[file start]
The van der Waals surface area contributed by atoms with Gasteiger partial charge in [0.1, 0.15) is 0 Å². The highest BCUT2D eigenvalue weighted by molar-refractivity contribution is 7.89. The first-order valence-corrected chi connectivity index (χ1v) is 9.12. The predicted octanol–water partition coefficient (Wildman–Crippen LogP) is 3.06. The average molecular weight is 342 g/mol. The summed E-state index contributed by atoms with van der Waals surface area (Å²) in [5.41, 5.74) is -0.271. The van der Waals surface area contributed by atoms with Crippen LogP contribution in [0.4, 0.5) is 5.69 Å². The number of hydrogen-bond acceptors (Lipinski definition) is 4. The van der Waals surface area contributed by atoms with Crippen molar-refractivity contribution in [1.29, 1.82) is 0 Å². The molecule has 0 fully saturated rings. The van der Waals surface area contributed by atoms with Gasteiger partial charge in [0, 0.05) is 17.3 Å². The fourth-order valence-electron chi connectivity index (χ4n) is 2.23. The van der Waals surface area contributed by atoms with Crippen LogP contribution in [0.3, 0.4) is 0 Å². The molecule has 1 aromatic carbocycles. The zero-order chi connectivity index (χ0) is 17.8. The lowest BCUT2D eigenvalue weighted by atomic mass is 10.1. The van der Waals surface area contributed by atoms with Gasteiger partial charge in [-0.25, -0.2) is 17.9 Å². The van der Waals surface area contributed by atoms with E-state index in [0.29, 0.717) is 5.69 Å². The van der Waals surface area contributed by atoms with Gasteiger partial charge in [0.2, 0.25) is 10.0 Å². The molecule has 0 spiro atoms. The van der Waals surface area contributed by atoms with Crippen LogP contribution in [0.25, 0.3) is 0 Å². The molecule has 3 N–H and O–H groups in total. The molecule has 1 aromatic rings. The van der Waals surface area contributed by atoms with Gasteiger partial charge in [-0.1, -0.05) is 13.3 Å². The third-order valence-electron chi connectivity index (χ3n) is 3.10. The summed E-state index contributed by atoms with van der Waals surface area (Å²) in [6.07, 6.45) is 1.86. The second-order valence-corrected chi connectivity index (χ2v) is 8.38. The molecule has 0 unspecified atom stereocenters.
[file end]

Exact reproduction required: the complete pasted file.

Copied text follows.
The van der Waals surface area contributed by atoms with Gasteiger partial charge in [0.1, 0.15) is 0 Å². The highest BCUT2D eigenvalue weighted by molar-refractivity contribution is 7.89. The first-order valence-corrected chi connectivity index (χ1v) is 9.12. The predicted octanol–water partition coefficient (Wildman–Crippen LogP) is 3.06. The average molecular weight is 342 g/mol. The summed E-state index contributed by atoms with van der Waals surface area (Å²) in [5.41, 5.74) is -0.271. The van der Waals surface area contributed by atoms with Crippen LogP contribution in [0.4, 0.5) is 5.69 Å². The number of hydrogen-bond acceptors (Lipinski definition) is 4. The van der Waals surface area contributed by atoms with Crippen molar-refractivity contribution in [1.29, 1.82) is 0 Å². The molecule has 0 fully saturated rings. The van der Waals surface area contributed by atoms with Gasteiger partial charge in [0, 0.05) is 17.3 Å². The fourth-order valence-electron chi connectivity index (χ4n) is 2.23. The van der Waals surface area contributed by atoms with Crippen LogP contribution in [0.3, 0.4) is 0 Å². The molecule has 1 aromatic carbocycles. The zero-order chi connectivity index (χ0) is 17.8. The lowest BCUT2D eigenvalue weighted by atomic mass is 10.1. The van der Waals surface area contributed by atoms with Gasteiger partial charge in [-0.25, -0.2) is 17.9 Å². The van der Waals surface area contributed by atoms with E-state index in [0.29, 0.717) is 5.69 Å². The van der Waals surface area contributed by atoms with Gasteiger partial charge in [0.2, 0.25) is 10.0 Å². The molecule has 0 spiro atoms. The van der Waals surface area contributed by atoms with Crippen LogP contribution in [0.25, 0.3) is 0 Å². The molecule has 3 N–H and O–H groups in total. The molecule has 1 aromatic rings. The van der Waals surface area contributed by atoms with Gasteiger partial charge in [-0.1, -0.05) is 13.3 Å². The third-order valence-electron chi connectivity index (χ3n) is 3.10. The summed E-state index contributed by atoms with van der Waals surface area (Å²) in [6.07, 6.45) is 1.86. The second-order valence-corrected chi connectivity index (χ2v) is 8.38. The molecule has 0 unspecified atom stereocenters.